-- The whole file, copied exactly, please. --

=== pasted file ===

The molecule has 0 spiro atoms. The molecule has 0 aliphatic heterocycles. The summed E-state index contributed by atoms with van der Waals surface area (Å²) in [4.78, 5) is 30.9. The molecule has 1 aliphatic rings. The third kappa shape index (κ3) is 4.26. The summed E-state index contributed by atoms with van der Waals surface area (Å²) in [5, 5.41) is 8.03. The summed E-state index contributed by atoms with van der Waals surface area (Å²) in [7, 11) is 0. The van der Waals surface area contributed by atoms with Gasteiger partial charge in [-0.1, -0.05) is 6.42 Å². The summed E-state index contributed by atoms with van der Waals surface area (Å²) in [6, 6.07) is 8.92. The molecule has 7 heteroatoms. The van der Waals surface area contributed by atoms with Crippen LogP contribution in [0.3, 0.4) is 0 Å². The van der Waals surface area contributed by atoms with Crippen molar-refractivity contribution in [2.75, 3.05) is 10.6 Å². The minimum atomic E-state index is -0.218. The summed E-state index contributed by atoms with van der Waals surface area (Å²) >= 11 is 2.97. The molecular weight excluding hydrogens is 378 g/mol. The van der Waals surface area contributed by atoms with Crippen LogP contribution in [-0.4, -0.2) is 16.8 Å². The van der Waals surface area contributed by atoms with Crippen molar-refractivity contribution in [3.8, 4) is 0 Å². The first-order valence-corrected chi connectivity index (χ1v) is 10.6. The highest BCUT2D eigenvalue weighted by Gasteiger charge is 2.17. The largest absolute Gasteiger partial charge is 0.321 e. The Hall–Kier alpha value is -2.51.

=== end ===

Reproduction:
The molecule has 0 spiro atoms. The molecule has 0 aliphatic heterocycles. The summed E-state index contributed by atoms with van der Waals surface area (Å²) in [4.78, 5) is 30.9. The molecule has 1 aliphatic rings. The third kappa shape index (κ3) is 4.26. The summed E-state index contributed by atoms with van der Waals surface area (Å²) in [5, 5.41) is 8.03. The summed E-state index contributed by atoms with van der Waals surface area (Å²) in [7, 11) is 0. The van der Waals surface area contributed by atoms with Gasteiger partial charge in [-0.1, -0.05) is 6.42 Å². The summed E-state index contributed by atoms with van der Waals surface area (Å²) in [6, 6.07) is 8.92. The molecule has 7 heteroatoms. The van der Waals surface area contributed by atoms with Crippen LogP contribution in [0.3, 0.4) is 0 Å². The van der Waals surface area contributed by atoms with Crippen molar-refractivity contribution in [2.75, 3.05) is 10.6 Å². The minimum atomic E-state index is -0.218. The summed E-state index contributed by atoms with van der Waals surface area (Å²) >= 11 is 2.97. The molecular weight excluding hydrogens is 378 g/mol. The van der Waals surface area contributed by atoms with Crippen LogP contribution in [-0.4, -0.2) is 16.8 Å². The van der Waals surface area contributed by atoms with Crippen molar-refractivity contribution in [3.8, 4) is 0 Å². The first-order valence-corrected chi connectivity index (χ1v) is 10.6. The highest BCUT2D eigenvalue weighted by Gasteiger charge is 2.17. The largest absolute Gasteiger partial charge is 0.321 e. The Hall–Kier alpha value is -2.51.